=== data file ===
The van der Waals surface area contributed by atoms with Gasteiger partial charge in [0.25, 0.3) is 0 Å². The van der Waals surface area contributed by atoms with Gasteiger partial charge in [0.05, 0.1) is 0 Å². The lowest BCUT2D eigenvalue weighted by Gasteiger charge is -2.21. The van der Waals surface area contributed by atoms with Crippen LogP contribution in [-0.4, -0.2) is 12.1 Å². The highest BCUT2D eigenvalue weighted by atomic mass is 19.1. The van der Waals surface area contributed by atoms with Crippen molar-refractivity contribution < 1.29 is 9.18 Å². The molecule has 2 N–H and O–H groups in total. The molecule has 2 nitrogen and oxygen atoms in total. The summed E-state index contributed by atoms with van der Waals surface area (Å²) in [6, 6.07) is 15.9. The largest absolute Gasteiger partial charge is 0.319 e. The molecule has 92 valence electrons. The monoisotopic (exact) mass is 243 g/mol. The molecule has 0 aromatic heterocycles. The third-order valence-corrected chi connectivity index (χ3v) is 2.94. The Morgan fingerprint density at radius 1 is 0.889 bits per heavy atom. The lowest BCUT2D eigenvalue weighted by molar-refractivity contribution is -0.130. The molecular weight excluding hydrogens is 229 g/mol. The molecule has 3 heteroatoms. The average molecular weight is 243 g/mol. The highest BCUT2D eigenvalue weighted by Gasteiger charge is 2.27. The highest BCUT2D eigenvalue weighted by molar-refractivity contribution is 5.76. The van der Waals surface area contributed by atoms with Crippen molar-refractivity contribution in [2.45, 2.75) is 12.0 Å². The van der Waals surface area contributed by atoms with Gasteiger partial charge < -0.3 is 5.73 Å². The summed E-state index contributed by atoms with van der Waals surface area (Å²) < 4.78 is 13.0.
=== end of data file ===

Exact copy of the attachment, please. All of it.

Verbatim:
The van der Waals surface area contributed by atoms with Gasteiger partial charge in [0.25, 0.3) is 0 Å². The van der Waals surface area contributed by atoms with Gasteiger partial charge in [0.05, 0.1) is 0 Å². The lowest BCUT2D eigenvalue weighted by Gasteiger charge is -2.21. The van der Waals surface area contributed by atoms with Crippen LogP contribution in [-0.4, -0.2) is 12.1 Å². The highest BCUT2D eigenvalue weighted by atomic mass is 19.1. The van der Waals surface area contributed by atoms with Crippen molar-refractivity contribution < 1.29 is 9.18 Å². The molecule has 2 N–H and O–H groups in total. The molecule has 2 nitrogen and oxygen atoms in total. The summed E-state index contributed by atoms with van der Waals surface area (Å²) in [6, 6.07) is 15.9. The largest absolute Gasteiger partial charge is 0.319 e. The molecule has 92 valence electrons. The monoisotopic (exact) mass is 243 g/mol. The molecule has 0 aromatic heterocycles. The third-order valence-corrected chi connectivity index (χ3v) is 2.94. The Morgan fingerprint density at radius 1 is 0.889 bits per heavy atom. The lowest BCUT2D eigenvalue weighted by molar-refractivity contribution is -0.130. The molecular weight excluding hydrogens is 229 g/mol. The molecule has 3 heteroatoms. The average molecular weight is 243 g/mol. The highest BCUT2D eigenvalue weighted by Gasteiger charge is 2.27. The highest BCUT2D eigenvalue weighted by molar-refractivity contribution is 5.76. The van der Waals surface area contributed by atoms with Crippen molar-refractivity contribution in [2.45, 2.75) is 12.0 Å². The van der Waals surface area contributed by atoms with Gasteiger partial charge < -0.3 is 5.73 Å². The summed E-state index contributed by atoms with van der Waals surface area (Å²) < 4.78 is 13.0.